Dolittle Review: Robert Downey Jr. Delivers a Delightful Family Adventure

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Dolittle is a delightful adventure that will have adults and children roaring with laughter. Robert Downey Jr. and his menagerie of CGI critters will put a smile on the sourest puss. The film took me completely by surprise. An underwhelming trailer had my expectations at a basement level. This was after extensive reshoots delayed the release several times. Dolittle seemed like a big-budget flop exiled to the barrens of January. It doesn’t matter what happened previously. The end product is what counts. Dolittle is a fun family film with quite a few memorable characters.

In Victorian England, the legendary Dr. Dolittle has become a recluse. A terrible tragedy locking his gift of talking to animals away from the world. In the woods near Dolittle‘s estate, young Tommy Stubbins (Harry Collett) is forced to go hunting by his mean uncle. Stubbins wounds a squirrel and is wracked with guilt for his cruel actions. He decides to take the dying animal to the one person who can save its life.

Lady Rose (Carmel Laniado), another youth in seek of Dolittle‘s talents, also arrives. The Queen (Jessie Buckley) is near death after falling mysteriously ill. Dr. Dolittle is her last hope of survival. At first Dolittle scoffs at helping either child. His trusted macaw, Polly (Emma Thompson), reminds him of the stakes. He would never let an injured animal suffer. And if the Queen dies, his treasured animal sanctuary would be repossessed. Dolittle is soon on a globetrotting mission to find a cure for the monarch. But evil forces in the royal court (Michael Sheen, Jim Broadbent) and a very angry pirate (Antonio Banderas) threaten the mission. Dolittle will need to depend on Stubbins and his dear animal friends to save the day.

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When Dolittle interacts with his animal companions, he looks deranged to the human world. He barks like a dog, squawks, whistles, and chuffs while beating his chest. But the animals hear and respond like regular conversation. They are fantastic scene stealers. Every celebrity actor is matched perfectly to their animal counterpart. Polly gets the most screen time, but the supporting cast each takes a turn to shine. Rami Malek voices Chee-Chee, a gorilla terrified by everything. His girlish screams had me laughing non-stop. Then you have the summer loving polar bear, Yoshi (John Cena); who constantly mocks the uptight ostrich Plimpton (Kumail Nanjiani). There are loads more animals in the fray, but Kevin the Squirrel (Craig Robinson) was my favorite. He survives his gunshot wound to add ongoing, knockdown funny commentary.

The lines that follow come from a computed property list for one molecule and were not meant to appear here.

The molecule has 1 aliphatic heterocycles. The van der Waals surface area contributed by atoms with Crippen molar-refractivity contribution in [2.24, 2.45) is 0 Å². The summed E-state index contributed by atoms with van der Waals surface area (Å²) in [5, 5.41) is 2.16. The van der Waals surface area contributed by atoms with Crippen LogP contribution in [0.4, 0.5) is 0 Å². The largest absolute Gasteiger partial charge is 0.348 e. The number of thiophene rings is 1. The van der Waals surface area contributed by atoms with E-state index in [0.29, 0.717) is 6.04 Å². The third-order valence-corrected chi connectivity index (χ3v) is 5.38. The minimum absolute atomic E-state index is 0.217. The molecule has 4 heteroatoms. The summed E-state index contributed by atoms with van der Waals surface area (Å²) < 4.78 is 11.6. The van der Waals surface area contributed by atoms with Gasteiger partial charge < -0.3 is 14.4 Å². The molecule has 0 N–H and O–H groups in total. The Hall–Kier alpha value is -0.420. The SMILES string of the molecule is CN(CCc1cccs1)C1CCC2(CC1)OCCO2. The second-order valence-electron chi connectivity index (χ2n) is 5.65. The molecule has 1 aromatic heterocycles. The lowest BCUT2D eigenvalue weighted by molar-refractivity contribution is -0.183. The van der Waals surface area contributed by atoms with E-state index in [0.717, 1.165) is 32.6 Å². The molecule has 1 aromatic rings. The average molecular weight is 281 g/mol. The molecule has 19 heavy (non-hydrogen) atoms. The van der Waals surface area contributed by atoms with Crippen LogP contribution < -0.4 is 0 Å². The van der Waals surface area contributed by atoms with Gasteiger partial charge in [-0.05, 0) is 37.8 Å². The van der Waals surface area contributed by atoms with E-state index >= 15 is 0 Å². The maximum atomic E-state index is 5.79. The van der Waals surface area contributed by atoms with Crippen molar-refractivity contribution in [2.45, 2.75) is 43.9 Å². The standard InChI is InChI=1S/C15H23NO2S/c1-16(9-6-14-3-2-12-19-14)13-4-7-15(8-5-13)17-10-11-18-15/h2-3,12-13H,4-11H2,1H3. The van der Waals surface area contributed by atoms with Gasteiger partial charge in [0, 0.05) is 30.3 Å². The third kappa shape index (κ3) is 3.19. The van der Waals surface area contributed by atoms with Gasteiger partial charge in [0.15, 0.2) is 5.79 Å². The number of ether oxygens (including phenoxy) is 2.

Apart from Stubbins, Dolittle primarily converses with the CGI animals. Robert Downey Jr. conducts a symphony of visual effects humor. His reactions are flawless and engaging. A decade plus filming Marvel’s effects laden, comic juggernauts have honed his considerable acting talent even further. Dolittle works because you believe the protagonist’s abilities. Some scenes do look like a video game, but you’re never taken out of the fantasy. Robert Downey Jr. inhabits Dolittle fully. The strength of his performance allows the CGI elements to shine.

Dolittle‘s plot is simple, but effective. There’s never any doubt to the film’s outcome. The comedy and action bits along the way are the real draws. The animals are cute and endearing. I laughed consistently throughout. The reshoots definitely worked. Dolittle is a production of MRC and Roth Films with distribution by Universal Pictures.

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Julian Roman at Movieweb